Thanks as always Doc, you’re a font of information. :)

I’ll make notes of the spelling & what they stand for.

I’m not sure why I put the topic as “headstamp”, what I get for staying up late. ^_^

  • It is amazing and makes me laugh how the WRONG information circulates around for so many years and it is taken from book to book and from collector to collector. The Romanian headstamp mark “PA” stands for “Pirotechnia Armatei” [which is 100% the correct Romanian name] and it can be translated into English as “Army Pyrotechny”. First it did exist the “Pirotechnia Armatei” located in Bucharest [the capital of Romania] in the district named “Cotroceni” and this facility was active only until 1947. In 1939 a new “Army Pyrotechny” was established by a Royal Decree in the Romanian town of Bumbesti-Jiu from Gorj county and this facility manufactured during WW2 7.92X57, 9mm Steyr and 13.2X99 Hotchkiss Long ammunition which has the “PA” mark on the headstamp. After 1945 this facility became known as “Uzina Mecanica Sadu” and today it’s simply known as “SADU”. For those who have no idea, the name of “Sadu” comes from a river which flows in that area. => NOTE: There is NO connection beween the “Army Pyrotechny” from Bucharest or Bumbesti-Jiu [later “Sadu”] and the “Pumitra Voina” plant from the town of Brasov located in Transylvania. Liviu 05/21/09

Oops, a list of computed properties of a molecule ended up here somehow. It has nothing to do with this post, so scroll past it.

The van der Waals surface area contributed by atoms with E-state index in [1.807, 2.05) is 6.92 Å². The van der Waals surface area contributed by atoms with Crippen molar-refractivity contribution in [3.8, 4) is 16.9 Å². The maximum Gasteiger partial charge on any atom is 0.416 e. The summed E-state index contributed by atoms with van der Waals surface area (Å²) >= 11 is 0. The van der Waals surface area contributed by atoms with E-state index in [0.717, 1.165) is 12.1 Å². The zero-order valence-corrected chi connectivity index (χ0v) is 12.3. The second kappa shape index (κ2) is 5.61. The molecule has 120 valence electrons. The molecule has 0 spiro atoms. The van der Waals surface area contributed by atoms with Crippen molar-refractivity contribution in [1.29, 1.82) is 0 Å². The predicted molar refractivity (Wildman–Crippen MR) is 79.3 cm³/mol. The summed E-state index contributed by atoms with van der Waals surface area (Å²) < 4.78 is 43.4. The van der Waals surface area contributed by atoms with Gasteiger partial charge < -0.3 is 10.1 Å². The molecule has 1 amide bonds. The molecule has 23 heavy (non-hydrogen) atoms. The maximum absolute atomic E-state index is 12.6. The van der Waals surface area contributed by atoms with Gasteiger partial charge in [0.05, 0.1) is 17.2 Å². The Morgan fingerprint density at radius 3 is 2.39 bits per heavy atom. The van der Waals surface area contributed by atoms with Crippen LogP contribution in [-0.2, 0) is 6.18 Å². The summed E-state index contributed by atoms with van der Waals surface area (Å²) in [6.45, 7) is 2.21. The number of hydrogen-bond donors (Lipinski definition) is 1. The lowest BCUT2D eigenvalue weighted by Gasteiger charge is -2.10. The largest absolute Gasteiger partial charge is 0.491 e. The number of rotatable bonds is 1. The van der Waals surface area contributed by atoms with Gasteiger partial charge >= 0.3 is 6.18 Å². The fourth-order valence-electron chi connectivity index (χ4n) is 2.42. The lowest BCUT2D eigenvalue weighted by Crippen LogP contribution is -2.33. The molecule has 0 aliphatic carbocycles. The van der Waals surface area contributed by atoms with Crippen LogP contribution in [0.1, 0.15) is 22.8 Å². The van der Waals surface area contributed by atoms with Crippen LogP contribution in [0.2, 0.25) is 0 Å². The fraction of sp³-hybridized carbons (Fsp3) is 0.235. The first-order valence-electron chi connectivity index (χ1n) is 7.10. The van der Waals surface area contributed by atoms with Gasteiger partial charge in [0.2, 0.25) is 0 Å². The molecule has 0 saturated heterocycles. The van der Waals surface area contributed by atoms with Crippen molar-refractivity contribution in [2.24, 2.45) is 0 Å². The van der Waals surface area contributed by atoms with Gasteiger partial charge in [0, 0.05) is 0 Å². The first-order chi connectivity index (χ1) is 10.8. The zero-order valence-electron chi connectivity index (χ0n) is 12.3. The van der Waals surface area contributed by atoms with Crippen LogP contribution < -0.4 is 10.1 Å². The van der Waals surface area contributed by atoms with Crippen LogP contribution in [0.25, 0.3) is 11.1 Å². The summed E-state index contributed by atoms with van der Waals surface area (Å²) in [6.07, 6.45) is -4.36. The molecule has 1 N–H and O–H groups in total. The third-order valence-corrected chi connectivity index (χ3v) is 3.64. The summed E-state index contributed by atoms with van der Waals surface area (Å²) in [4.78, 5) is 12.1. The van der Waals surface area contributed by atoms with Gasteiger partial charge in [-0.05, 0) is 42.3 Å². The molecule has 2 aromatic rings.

• During the WW2 years there were many plants in Romania which did manufacture war materials. I’m NOT going to post here a complete list of these plants and their military products. I should only mentioned that Romania was active during WW2 between the summer of 1941 until May 1945. —> Somebody mentioned above the Romanian factory “Pumitra Voina” located in Transylvania in the town of Brasov which is about 110 miles [approx. 175 Km] north of the Romanian capital Bucharest. That factory mostly known in Romania as “VOINA” plant manufactured during the WW2 years only “anti-tank devices” and the military production from “Voina” factory had absolutely NOTHING to do with shell cases, clips or small arms ammunition. I hate to see wrong information circulating for years. Liviu 05/21/09